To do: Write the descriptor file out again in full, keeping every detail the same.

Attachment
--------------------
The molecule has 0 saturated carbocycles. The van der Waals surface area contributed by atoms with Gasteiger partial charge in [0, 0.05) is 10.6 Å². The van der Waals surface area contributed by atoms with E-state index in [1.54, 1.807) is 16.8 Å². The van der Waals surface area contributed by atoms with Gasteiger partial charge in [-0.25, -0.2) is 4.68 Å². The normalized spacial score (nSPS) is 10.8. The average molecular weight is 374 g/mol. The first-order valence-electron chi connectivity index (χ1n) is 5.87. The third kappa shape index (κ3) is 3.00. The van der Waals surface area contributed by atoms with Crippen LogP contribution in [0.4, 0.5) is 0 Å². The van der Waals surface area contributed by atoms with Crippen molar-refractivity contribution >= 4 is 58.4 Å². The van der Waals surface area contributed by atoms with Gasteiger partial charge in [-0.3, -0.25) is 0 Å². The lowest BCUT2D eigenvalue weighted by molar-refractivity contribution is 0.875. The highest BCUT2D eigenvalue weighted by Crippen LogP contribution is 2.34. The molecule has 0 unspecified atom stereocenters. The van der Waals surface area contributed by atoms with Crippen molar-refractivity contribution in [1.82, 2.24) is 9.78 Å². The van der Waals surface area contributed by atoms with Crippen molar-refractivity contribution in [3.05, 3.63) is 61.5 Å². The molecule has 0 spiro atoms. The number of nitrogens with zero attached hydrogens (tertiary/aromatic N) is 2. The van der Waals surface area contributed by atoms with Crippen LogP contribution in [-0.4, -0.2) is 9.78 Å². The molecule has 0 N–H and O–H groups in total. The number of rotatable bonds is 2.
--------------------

The molecule has 0 saturated carbocycles. The van der Waals surface area contributed by atoms with Gasteiger partial charge in [0, 0.05) is 10.6 Å². The van der Waals surface area contributed by atoms with E-state index in [1.54, 1.807) is 16.8 Å². The van der Waals surface area contributed by atoms with Gasteiger partial charge in [-0.25, -0.2) is 4.68 Å². The normalized spacial score (nSPS) is 10.8. The average molecular weight is 374 g/mol. The first-order valence-electron chi connectivity index (χ1n) is 5.87. The third kappa shape index (κ3) is 3.00. The van der Waals surface area contributed by atoms with Crippen LogP contribution in [0.4, 0.5) is 0 Å². The van der Waals surface area contributed by atoms with Crippen molar-refractivity contribution >= 4 is 58.4 Å². The van der Waals surface area contributed by atoms with Gasteiger partial charge in [-0.3, -0.25) is 0 Å². The lowest BCUT2D eigenvalue weighted by molar-refractivity contribution is 0.875. The highest BCUT2D eigenvalue weighted by Crippen LogP contribution is 2.34. The molecule has 0 unspecified atom stereocenters. The van der Waals surface area contributed by atoms with Crippen molar-refractivity contribution in [1.82, 2.24) is 9.78 Å². The van der Waals surface area contributed by atoms with Crippen molar-refractivity contribution in [3.05, 3.63) is 61.5 Å². The molecule has 0 spiro atoms. The number of nitrogens with zero attached hydrogens (tertiary/aromatic N) is 2. The van der Waals surface area contributed by atoms with Crippen LogP contribution in [-0.4, -0.2) is 9.78 Å². The molecule has 0 N–H and O–H groups in total. The number of rotatable bonds is 2.